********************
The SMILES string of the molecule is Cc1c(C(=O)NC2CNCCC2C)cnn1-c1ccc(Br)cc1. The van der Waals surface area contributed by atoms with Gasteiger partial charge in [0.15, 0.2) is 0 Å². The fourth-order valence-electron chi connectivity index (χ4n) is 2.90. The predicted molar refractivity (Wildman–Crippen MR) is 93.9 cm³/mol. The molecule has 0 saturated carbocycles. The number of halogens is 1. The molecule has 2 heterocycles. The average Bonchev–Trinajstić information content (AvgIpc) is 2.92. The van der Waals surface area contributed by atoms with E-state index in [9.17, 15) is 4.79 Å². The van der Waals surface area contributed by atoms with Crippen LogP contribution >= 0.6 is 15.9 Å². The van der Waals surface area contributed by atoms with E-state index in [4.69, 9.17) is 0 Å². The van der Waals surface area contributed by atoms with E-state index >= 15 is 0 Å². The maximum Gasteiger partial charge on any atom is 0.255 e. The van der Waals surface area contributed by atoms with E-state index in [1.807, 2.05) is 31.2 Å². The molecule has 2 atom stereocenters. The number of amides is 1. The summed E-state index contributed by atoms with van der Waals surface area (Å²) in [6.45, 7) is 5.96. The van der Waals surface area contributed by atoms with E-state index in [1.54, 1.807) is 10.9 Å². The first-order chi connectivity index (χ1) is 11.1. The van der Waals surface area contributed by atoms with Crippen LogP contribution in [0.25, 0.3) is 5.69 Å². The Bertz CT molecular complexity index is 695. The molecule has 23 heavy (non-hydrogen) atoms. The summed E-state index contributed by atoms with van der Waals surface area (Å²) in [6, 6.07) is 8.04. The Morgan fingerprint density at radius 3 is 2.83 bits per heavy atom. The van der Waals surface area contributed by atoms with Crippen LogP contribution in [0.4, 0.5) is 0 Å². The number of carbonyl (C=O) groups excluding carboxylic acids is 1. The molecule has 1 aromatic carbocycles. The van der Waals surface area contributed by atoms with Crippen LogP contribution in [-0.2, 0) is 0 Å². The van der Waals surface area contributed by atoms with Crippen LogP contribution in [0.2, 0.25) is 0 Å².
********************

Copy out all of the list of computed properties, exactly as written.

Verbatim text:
The SMILES string of the molecule is Cc1c(C(=O)NC2CNCCC2C)cnn1-c1ccc(Br)cc1. The van der Waals surface area contributed by atoms with Gasteiger partial charge in [0.15, 0.2) is 0 Å². The fourth-order valence-electron chi connectivity index (χ4n) is 2.90. The predicted molar refractivity (Wildman–Crippen MR) is 93.9 cm³/mol. The molecule has 0 saturated carbocycles. The number of halogens is 1. The molecule has 2 heterocycles. The average Bonchev–Trinajstić information content (AvgIpc) is 2.92. The van der Waals surface area contributed by atoms with E-state index in [9.17, 15) is 4.79 Å². The van der Waals surface area contributed by atoms with Crippen LogP contribution >= 0.6 is 15.9 Å². The van der Waals surface area contributed by atoms with E-state index in [4.69, 9.17) is 0 Å². The van der Waals surface area contributed by atoms with E-state index >= 15 is 0 Å². The maximum Gasteiger partial charge on any atom is 0.255 e. The van der Waals surface area contributed by atoms with E-state index in [1.807, 2.05) is 31.2 Å². The molecule has 2 atom stereocenters. The number of amides is 1. The summed E-state index contributed by atoms with van der Waals surface area (Å²) in [6.45, 7) is 5.96. The van der Waals surface area contributed by atoms with E-state index in [1.54, 1.807) is 10.9 Å². The first-order chi connectivity index (χ1) is 11.1. The van der Waals surface area contributed by atoms with Crippen LogP contribution in [0.25, 0.3) is 5.69 Å². The Bertz CT molecular complexity index is 695. The molecule has 23 heavy (non-hydrogen) atoms. The summed E-state index contributed by atoms with van der Waals surface area (Å²) in [6, 6.07) is 8.04. The Morgan fingerprint density at radius 3 is 2.83 bits per heavy atom. The van der Waals surface area contributed by atoms with Crippen LogP contribution in [0.4, 0.5) is 0 Å². The number of carbonyl (C=O) groups excluding carboxylic acids is 1. The molecule has 1 aromatic carbocycles. The van der Waals surface area contributed by atoms with Crippen LogP contribution in [-0.2, 0) is 0 Å². The van der Waals surface area contributed by atoms with Crippen LogP contribution in [0.2, 0.25) is 0 Å².